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If you're looking to build a business around it you mind want to rethink your positioning (i.e. No middle-man / No percentage) as that limits where you can go. You want to put yourself in a position where both sides of the market are happy for you to take a commission. For example by being an intermediary you could reduce IR35 risk for the hiring company or reducing payment risk for the freelancer (i.e providing payment escrow) . I know the space fairly well (I used to run a developer job board startup) and I think there's definitely a space in the market for an on-site freelance marketplace; but the reason no-one has solved it before is the chicken-and-egg problem - with remote-working marketplaces there's less issues with matching liquidity but with local marketplaces it's a much bigger deal so you might want to think about ways you can tackle the problem.
@imranghory @socketstudios how does this compare to freelancer.com or the other big competitors?
@eriktorenberg No-one really owns the local on-site freelancer space; most of the big freelancing sites are primarily focused on remote-work. Freelance hiring is still fairly fragmented across sites like Dribbble, Craigslist/Gumtree, Twitter, etc.
@imranghory you mentioned important points and I agree with all of them. Just wanted add one more point to payment escrow. Depending on the implementation it usually speeds up payment significantly. I used to run a remote-working marketplace in Europe. It can be common that freelancers have to wait couple of months for being paid (i.e. Spain, Italy). Payment escrow solves that problem. Our users loved it.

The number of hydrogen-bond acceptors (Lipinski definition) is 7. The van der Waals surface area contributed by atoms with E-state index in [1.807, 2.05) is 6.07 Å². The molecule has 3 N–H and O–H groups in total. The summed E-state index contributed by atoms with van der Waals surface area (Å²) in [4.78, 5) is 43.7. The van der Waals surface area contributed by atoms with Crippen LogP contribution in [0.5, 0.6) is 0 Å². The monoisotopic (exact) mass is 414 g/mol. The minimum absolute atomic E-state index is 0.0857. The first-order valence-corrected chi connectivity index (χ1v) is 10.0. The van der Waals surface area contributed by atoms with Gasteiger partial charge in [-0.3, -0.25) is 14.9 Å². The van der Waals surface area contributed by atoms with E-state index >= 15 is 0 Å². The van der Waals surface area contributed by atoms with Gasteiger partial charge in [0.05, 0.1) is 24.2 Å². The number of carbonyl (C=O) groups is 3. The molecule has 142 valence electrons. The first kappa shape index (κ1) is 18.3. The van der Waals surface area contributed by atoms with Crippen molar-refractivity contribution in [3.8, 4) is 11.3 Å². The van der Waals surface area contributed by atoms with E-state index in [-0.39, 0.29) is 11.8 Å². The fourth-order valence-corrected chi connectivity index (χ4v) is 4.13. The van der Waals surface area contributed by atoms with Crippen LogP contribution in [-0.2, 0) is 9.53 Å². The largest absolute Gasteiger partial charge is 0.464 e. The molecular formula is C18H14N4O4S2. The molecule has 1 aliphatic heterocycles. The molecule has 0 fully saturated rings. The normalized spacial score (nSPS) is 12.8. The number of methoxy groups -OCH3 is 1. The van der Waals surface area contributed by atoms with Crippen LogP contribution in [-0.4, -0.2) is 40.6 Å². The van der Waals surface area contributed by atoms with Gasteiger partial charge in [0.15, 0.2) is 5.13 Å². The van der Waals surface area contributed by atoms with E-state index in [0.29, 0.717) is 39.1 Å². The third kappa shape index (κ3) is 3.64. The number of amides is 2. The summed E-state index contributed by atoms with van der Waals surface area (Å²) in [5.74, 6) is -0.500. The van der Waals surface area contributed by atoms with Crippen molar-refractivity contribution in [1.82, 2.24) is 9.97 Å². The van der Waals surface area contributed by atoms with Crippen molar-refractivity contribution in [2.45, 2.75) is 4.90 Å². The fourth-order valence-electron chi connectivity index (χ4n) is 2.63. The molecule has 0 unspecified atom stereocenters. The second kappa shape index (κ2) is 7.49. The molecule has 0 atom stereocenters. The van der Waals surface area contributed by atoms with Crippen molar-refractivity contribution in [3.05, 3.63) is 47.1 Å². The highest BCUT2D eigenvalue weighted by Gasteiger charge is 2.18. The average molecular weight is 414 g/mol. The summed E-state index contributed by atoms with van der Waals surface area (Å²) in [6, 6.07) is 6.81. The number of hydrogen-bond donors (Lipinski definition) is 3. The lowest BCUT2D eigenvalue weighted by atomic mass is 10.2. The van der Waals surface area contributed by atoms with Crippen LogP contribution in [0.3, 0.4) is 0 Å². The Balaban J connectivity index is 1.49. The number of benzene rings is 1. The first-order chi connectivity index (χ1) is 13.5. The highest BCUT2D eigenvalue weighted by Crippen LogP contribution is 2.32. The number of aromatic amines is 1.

@imranghory The percentage model isn't something I have ever wanted for OnSite, I don't feel it would really be fixing anything and introduces a distorting profit motive. There are enough middlemen in the business (online and off) already. When we do start charging it will be on a SAAS model with the marketplace being just part of the platform. I agree, that this can limit the available revenue, but then so does limiting the company and freelance accounts approved (about 28% and 23% respectively). @eriktorenberg I'd like to think it's a vast improvement for both sides. - The talent and hiring companies are both curated. No timewasters, fakes or poorly qualified freelancers. - All profiles have to be complete and up-to-date before freelancers are visible (no half finished bio's and long dead accounts). - Matching is based on skill, availability and location only (cost can be used as a guide by hiring companies but never filters their results and jobs posted do not display a rate - removing any incentive for a race to the bottom on cost). - We don't take a percentage (or get involved in your business in any way, beyond introducing you to world class freelance talent). Cheers.
@chriskedzierski Whilst I agree the escrow thing can be useful for ensuring freelancers are paid on-time (and we do definitely want to improve things for freelancers) it would require us tracking jobs, tying both parties up in contracts and probably taking a percentage for our trouble. This isn't really where we want to be. We would rather make the introductions and allow people to build their own relationships from there.

I've successfully recruited a Senior UI Designer for London based Design Studio. Great UX, Well considered UI and probably the best source of Freelance Design talent.


Great User Experience


Be great if you'd broaden the pool beyond London

Hi guys (thanks Murat), I run OnSite and more than happy to answer any questions you might have. Cheers, Paul.
FWIW (I know the space a little bit), I think you're really on to something. And given that disintermediation is much more problematic for local marketplaces than for remote marketplaces, I think you're completely right to go for a SaaS model rather than a commission model. Well done!
Also, in addition to the examples of local work marketplaces everyone always thinks about (TaskRabbit, Postmates, etc), you might want to look at WorkMarket and OnForce. While they're focused more on traditional staffing jobs rather than developers, my guess is that there are similarities for you to think about...
@skasriel Thanks Stephane, will take a look.